I participated in a meeting of the FFIEC IT Subcommittee today. Like the rest of the FFIEC, this subcommittee has key representatives from all of the agencies regulating U.S. banks and credit unions – the Federal Reserve Board, FDIC, OCC, NCUA, and OTS, and was the body that issued the last FFIEC guidance on secure electronic banking “Authentication in an Internet Banking Environment” in 2005. This last guidance came none-too-soon and was actually ahead of many of the security threats banks faced. It ‘persuaded’ or shall I say ‘coerced’ U.S. banks and credit unions to require, in part, more than a user id and password when users logged into Internet banking.
The 2005 FFIEC guidance had a major positive influence on online bank security. It served as a catalyst for much of the innovation we have seen in the past 5 years in online fraud detection and user authentication. It also made for a safer online banking environment. And the healthy competition among the fraud detection and authentication vendors even drove prices down, while the FFIEC-inspired technological innovations were spread around the world, and not just throughout the U.S.
Nonetheless, not all financial institutions have kept up with the spirit of the 2005 guidance. The threats and associated risk levels have clearly moved ahead of the safeguards many banks and credit unions, and their service providers have in place today.
Typically, the larger banks and credit unions have remained proactive, for reasons ranging from reducing fraud costs, maintaining reputations, and improving organizational efficiency.
But most of the smaller financial institutions have relied on their online banking service providers to mitigate fraud risk with appropriate services, but the service providers have not introduced risk appropriate fraud mitigation services across their various platform versions and implementations, leaving thousands of U.S. financial institutions — and their customers — unnecessarily exposed. This has become especially problematic for small businesses that have fallen victim to the Zeus banking trojan and have had a hard – if not impossible – time recovering funds stolen from their bank accounts. Banks are not generally obligated by law to refund businesses their stolen funds, in these types of cases.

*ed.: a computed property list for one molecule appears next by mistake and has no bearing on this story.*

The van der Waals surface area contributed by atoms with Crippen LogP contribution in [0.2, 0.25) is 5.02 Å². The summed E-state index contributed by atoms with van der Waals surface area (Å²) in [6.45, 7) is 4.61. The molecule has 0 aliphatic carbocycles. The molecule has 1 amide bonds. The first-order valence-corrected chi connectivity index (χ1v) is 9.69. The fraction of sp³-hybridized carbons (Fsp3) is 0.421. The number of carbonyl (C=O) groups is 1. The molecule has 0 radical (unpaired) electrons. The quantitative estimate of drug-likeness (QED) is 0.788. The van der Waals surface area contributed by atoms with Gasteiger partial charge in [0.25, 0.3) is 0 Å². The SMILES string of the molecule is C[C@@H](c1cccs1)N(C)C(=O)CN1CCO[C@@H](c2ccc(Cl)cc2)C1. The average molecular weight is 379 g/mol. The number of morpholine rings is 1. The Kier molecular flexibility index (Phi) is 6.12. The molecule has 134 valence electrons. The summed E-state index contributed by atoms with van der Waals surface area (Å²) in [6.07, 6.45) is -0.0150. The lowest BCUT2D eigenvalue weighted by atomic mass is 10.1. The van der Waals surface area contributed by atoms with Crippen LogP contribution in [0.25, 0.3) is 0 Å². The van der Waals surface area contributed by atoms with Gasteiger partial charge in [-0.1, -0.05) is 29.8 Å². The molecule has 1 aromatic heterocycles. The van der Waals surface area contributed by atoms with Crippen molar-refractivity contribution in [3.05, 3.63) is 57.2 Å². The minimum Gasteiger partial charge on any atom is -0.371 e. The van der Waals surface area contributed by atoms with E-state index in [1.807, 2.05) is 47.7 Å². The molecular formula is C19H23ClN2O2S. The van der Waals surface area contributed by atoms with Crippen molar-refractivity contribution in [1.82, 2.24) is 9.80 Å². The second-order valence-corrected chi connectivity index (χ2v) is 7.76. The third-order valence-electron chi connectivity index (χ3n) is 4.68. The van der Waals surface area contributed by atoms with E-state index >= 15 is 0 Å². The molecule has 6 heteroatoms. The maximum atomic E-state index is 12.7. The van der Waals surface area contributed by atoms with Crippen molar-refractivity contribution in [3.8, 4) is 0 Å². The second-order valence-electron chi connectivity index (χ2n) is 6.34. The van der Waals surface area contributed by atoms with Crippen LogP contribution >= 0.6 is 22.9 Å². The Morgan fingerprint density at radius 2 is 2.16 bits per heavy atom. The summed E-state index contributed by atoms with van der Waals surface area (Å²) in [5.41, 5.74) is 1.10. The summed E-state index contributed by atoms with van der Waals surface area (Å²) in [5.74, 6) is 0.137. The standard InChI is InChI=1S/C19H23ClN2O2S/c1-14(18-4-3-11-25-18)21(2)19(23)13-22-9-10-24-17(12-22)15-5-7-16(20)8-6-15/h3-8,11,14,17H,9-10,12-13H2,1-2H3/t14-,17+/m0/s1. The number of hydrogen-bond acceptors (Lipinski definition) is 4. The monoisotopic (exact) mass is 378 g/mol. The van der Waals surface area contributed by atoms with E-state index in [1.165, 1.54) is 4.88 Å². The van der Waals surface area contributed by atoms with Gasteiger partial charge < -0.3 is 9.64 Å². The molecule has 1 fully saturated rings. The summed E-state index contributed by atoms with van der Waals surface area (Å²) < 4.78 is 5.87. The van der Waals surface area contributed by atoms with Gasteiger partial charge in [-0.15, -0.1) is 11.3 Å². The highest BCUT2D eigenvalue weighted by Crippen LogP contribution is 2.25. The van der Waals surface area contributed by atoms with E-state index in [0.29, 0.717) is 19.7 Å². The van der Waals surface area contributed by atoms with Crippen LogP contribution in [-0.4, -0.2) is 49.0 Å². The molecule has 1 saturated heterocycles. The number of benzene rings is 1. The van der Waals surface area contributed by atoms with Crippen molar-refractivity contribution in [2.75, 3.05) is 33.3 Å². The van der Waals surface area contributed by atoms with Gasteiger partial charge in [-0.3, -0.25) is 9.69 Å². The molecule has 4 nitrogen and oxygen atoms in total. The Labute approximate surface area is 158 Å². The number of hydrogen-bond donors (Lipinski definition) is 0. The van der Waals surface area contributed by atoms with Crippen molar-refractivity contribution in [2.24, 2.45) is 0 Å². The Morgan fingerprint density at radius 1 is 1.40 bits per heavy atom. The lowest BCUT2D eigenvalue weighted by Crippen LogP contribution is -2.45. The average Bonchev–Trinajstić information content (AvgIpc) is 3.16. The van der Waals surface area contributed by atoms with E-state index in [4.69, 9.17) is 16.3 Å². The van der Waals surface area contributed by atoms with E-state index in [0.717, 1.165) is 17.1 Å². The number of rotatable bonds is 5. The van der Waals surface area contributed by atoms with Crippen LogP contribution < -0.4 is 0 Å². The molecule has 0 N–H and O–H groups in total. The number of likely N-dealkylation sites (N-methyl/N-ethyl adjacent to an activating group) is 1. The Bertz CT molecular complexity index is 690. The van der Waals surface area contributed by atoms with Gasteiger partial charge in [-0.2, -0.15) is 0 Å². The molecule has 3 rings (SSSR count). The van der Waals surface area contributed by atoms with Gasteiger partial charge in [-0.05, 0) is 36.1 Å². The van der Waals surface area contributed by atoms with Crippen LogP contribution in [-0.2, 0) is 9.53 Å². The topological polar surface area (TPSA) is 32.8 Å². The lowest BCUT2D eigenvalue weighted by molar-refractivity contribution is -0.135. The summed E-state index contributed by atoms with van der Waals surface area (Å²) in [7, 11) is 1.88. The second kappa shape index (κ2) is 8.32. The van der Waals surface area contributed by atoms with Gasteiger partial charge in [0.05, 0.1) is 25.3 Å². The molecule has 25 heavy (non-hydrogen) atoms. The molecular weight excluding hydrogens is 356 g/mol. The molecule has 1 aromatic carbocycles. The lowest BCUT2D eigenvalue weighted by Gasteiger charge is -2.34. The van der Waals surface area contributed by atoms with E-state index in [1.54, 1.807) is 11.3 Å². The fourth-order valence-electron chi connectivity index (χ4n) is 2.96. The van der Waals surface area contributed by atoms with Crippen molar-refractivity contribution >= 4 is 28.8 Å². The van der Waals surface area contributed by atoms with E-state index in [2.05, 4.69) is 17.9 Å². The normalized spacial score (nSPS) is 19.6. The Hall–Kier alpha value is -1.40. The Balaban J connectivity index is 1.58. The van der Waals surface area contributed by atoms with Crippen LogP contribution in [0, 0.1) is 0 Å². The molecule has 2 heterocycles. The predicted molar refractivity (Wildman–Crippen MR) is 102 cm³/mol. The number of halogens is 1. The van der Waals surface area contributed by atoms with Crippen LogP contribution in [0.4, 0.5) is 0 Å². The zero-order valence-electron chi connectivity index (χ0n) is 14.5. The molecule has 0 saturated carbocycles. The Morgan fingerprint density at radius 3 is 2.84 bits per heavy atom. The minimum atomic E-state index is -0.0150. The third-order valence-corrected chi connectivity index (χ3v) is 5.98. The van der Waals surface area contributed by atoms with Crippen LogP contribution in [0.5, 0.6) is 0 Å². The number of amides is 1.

This untenable situation is probably one big reason the FFIEC is now stepping in, and I expect an imminent update in the FFIEC guidance for Internet and electronic banking security to be issued soon. None of the regulators said that was specifically going to happen, but based on previous public statements and some of the innuendos at the meeting today, it’s clear to me that an update will be issued soon.
I don’t envy the regulators’ job of striking the right balance between too much and too little prescriptive guidance. But based on what happened with the last round, it appears that many executives at financial institutions need more regulatory prodding and detailed guidance in order to allocate budgetary resources to their online and mobile (and other channels’) banking security programs.
The fate of a customer’s bank account safety should not be determined by the U.S. courts. It should be proactively guided by well-informed and balanced regulators, and conscientious security staff at our nation’s banks.
So here’s one area where I believe we need more regulatory guidance – and not less than what we have today. We all know that compliance drives security spending (and helps security and risk management staff get budgetary resources). Based on what happened over five years ago, I believe the FFIEC updates will be something banks and the rest of us can comfortably live with and that we will end up with a safer and more sound financial system as a result. It’s nice to see Washington work the way it’s supposed to.
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